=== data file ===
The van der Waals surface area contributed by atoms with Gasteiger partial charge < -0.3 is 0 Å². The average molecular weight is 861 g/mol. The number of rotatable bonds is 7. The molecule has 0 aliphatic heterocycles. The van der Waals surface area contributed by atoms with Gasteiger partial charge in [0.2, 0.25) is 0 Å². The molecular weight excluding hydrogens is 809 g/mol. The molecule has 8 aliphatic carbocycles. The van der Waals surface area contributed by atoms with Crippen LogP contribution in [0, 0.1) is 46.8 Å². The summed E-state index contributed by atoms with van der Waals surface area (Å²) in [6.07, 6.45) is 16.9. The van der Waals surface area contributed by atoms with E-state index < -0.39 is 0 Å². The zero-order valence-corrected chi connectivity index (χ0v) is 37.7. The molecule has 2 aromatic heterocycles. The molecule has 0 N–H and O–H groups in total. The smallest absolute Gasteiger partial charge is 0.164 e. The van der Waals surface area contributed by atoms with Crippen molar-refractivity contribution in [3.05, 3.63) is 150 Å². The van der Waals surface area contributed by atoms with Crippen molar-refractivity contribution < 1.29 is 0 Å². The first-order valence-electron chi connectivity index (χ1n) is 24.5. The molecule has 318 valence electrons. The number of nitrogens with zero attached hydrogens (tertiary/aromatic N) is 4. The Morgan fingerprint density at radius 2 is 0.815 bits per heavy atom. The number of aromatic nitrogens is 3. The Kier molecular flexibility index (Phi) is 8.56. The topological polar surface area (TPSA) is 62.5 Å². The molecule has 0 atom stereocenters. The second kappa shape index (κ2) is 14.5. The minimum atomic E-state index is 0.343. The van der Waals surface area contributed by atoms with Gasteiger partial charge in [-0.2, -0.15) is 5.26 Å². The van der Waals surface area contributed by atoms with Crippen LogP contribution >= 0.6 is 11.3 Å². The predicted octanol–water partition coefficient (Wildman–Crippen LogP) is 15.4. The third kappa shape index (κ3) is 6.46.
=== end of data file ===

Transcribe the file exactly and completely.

The van der Waals surface area contributed by atoms with Gasteiger partial charge < -0.3 is 0 Å². The average molecular weight is 861 g/mol. The number of rotatable bonds is 7. The molecule has 0 aliphatic heterocycles. The van der Waals surface area contributed by atoms with Gasteiger partial charge in [0.2, 0.25) is 0 Å². The molecular weight excluding hydrogens is 809 g/mol. The molecule has 8 aliphatic carbocycles. The van der Waals surface area contributed by atoms with Crippen LogP contribution in [0, 0.1) is 46.8 Å². The summed E-state index contributed by atoms with van der Waals surface area (Å²) in [6.07, 6.45) is 16.9. The van der Waals surface area contributed by atoms with E-state index < -0.39 is 0 Å². The zero-order valence-corrected chi connectivity index (χ0v) is 37.7. The molecule has 2 aromatic heterocycles. The molecule has 0 N–H and O–H groups in total. The smallest absolute Gasteiger partial charge is 0.164 e. The van der Waals surface area contributed by atoms with Crippen molar-refractivity contribution in [3.05, 3.63) is 150 Å². The van der Waals surface area contributed by atoms with Crippen molar-refractivity contribution < 1.29 is 0 Å². The first-order valence-electron chi connectivity index (χ1n) is 24.5. The molecule has 318 valence electrons. The number of nitrogens with zero attached hydrogens (tertiary/aromatic N) is 4. The Morgan fingerprint density at radius 2 is 0.815 bits per heavy atom. The number of aromatic nitrogens is 3. The Kier molecular flexibility index (Phi) is 8.56. The topological polar surface area (TPSA) is 62.5 Å². The molecule has 0 atom stereocenters. The second kappa shape index (κ2) is 14.5. The minimum atomic E-state index is 0.343. The van der Waals surface area contributed by atoms with Gasteiger partial charge in [-0.2, -0.15) is 5.26 Å². The van der Waals surface area contributed by atoms with Crippen LogP contribution >= 0.6 is 11.3 Å². The predicted octanol–water partition coefficient (Wildman–Crippen LogP) is 15.4. The third kappa shape index (κ3) is 6.46.